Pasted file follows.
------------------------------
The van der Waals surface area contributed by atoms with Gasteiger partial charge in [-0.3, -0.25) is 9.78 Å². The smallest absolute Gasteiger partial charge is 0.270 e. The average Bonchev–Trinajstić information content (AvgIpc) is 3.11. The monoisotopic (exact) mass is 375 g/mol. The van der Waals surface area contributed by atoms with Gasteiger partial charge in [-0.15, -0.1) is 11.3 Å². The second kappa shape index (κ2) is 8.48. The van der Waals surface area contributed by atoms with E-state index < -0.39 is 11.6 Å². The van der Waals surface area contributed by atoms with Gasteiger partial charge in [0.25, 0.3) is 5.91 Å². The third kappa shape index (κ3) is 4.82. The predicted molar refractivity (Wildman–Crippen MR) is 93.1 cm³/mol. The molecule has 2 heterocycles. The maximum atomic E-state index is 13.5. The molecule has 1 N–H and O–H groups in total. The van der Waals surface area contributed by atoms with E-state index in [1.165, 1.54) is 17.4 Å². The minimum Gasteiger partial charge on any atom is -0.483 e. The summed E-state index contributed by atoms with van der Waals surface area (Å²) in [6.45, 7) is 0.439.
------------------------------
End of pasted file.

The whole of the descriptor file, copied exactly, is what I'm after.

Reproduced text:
The van der Waals surface area contributed by atoms with Gasteiger partial charge in [-0.3, -0.25) is 9.78 Å². The smallest absolute Gasteiger partial charge is 0.270 e. The average Bonchev–Trinajstić information content (AvgIpc) is 3.11. The monoisotopic (exact) mass is 375 g/mol. The van der Waals surface area contributed by atoms with Gasteiger partial charge in [-0.15, -0.1) is 11.3 Å². The second kappa shape index (κ2) is 8.48. The van der Waals surface area contributed by atoms with E-state index < -0.39 is 11.6 Å². The van der Waals surface area contributed by atoms with Gasteiger partial charge in [0.25, 0.3) is 5.91 Å². The third kappa shape index (κ3) is 4.82. The predicted molar refractivity (Wildman–Crippen MR) is 93.1 cm³/mol. The molecule has 2 heterocycles. The maximum atomic E-state index is 13.5. The molecule has 1 N–H and O–H groups in total. The van der Waals surface area contributed by atoms with E-state index in [1.165, 1.54) is 17.4 Å². The minimum Gasteiger partial charge on any atom is -0.483 e. The summed E-state index contributed by atoms with van der Waals surface area (Å²) in [6.45, 7) is 0.439.